This Los Angeles Times’ editorial, published on August 08, 2012, sheds some light on the pros and cons of the Bay Delta Conservation Plan.-
It has the potential to untangle some of the knots in California’s water supply system while repairing damage done to the Sacramento-San Joaquin River Delta.
The Bay Delta Conservation Plan has the potential to untangle some of the expensive and inefficient knots in California’s water supply system while repairing some of the damage done over the decades to the landscape and wildlife of the Sacramento-San Joaquin River Delta. Gov. Jerry Brown’s “preferred alternative” of tunnels around the delta may work — or it may not, and Californians still need to know more before committing the state to a new water diversion project. Analysis and environmental review are ongoing.
But because the plan proposes change, and because change is threatening to those who have a stake in the status quo — or those who are most comfortable with tired arguments and images from 30 years ago — opponents are in high gear. Their alarm has led to some specious, sometimes humorous, but in the end false assertions about the plan.
Critics of the proposed tunnels, which would bring water from near the town of Hood south to a forebay and the California Aqueduct, say that their size — 30 to 40 feet in diameter — shows very clearly that wasteful Southern Californians intend to suck every last drop of the Sacramento River to water their luxuriant lawns. In fact, there is no decision yet on the size of the tunnels. They would be large not to fill them with water but to sufficiently reduce friction to allow the water to flow by gravity. Smaller tunnels would require costly electric pumps that would leave a huge carbon footprint. The goal is, as it should be, to learn from the experience and accumulated knowledge of three decades, to avoid repeating the mistakes and to begin to rectify some of the errors of the past.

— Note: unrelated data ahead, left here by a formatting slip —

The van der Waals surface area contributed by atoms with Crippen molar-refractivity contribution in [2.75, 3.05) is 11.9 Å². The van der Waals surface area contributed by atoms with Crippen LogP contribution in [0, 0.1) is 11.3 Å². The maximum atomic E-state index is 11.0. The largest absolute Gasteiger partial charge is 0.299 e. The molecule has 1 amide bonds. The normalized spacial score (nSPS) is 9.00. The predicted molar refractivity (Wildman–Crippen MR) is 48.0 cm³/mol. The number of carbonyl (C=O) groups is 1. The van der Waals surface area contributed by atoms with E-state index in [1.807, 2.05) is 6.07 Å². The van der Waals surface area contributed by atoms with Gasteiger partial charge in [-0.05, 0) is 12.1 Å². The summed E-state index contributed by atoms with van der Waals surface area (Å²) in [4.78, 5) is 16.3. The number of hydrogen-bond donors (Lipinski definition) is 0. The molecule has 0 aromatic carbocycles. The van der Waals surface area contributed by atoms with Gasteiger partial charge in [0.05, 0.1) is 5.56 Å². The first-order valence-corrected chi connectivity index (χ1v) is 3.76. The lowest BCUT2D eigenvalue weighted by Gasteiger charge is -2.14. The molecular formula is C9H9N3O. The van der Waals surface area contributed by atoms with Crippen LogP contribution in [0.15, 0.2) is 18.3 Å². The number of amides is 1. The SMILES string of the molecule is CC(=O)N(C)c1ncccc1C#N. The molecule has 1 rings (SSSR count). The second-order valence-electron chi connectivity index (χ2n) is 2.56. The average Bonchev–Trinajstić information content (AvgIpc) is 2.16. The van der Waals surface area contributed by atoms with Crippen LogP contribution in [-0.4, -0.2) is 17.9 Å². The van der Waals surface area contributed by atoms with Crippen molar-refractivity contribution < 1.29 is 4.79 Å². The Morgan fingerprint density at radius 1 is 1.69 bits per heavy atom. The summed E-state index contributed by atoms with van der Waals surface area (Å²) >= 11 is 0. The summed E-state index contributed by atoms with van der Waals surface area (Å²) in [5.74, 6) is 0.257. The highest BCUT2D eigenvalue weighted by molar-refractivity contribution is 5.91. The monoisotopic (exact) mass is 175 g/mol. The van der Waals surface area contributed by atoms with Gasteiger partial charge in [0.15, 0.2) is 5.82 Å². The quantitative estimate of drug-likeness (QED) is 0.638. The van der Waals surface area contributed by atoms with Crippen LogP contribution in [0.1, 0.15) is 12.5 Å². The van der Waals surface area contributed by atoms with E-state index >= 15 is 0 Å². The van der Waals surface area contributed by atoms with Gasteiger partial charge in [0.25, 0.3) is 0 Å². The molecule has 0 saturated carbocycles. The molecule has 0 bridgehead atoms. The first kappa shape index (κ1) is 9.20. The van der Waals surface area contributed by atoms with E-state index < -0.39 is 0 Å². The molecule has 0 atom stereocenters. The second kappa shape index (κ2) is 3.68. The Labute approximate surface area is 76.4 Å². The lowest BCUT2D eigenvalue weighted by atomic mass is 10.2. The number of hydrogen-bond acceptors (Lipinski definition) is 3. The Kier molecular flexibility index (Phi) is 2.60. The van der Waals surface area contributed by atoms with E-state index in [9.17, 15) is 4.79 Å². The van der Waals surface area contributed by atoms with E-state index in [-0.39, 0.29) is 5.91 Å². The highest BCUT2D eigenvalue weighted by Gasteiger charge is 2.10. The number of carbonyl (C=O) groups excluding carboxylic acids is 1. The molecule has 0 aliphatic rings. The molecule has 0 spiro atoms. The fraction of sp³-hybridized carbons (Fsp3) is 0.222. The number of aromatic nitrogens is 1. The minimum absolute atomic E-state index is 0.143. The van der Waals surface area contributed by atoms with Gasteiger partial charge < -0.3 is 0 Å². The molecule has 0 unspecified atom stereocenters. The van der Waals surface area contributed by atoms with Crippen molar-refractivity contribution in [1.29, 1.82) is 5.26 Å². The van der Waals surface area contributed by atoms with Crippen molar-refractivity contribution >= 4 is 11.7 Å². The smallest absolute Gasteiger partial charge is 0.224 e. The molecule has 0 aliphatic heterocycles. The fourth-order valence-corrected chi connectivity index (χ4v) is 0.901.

As for our luxuriant lawns, perhaps our friends and neighbors elsewhere in the state could take note of some straightforward facts: Delta water, and a new project to make its flow more predictable, is more desperately needed by the East Bay and the Silicon Valley than by Southern Californians, who use it as part of a broad mix of water sources. We do a pretty good job here with water conservation, and can be a good example for our counterparts (including some in cities around the delta who haven’t yet gotten around to having their water meters installed). Of course we can always do better. And doing better is part of the Bay Delta plan as well; Los Angeles and the rest of the region will be relying more on groundwater, runoff reclamation and other sources of water as we trim our need for imported water. The tunnels, if they are ever built, are not meant to increase the flow of water southward, but rather to deliver whatever water is available through a system that is less vulnerable to earthquakes and rising sea levels and less damaging to delta wildlife.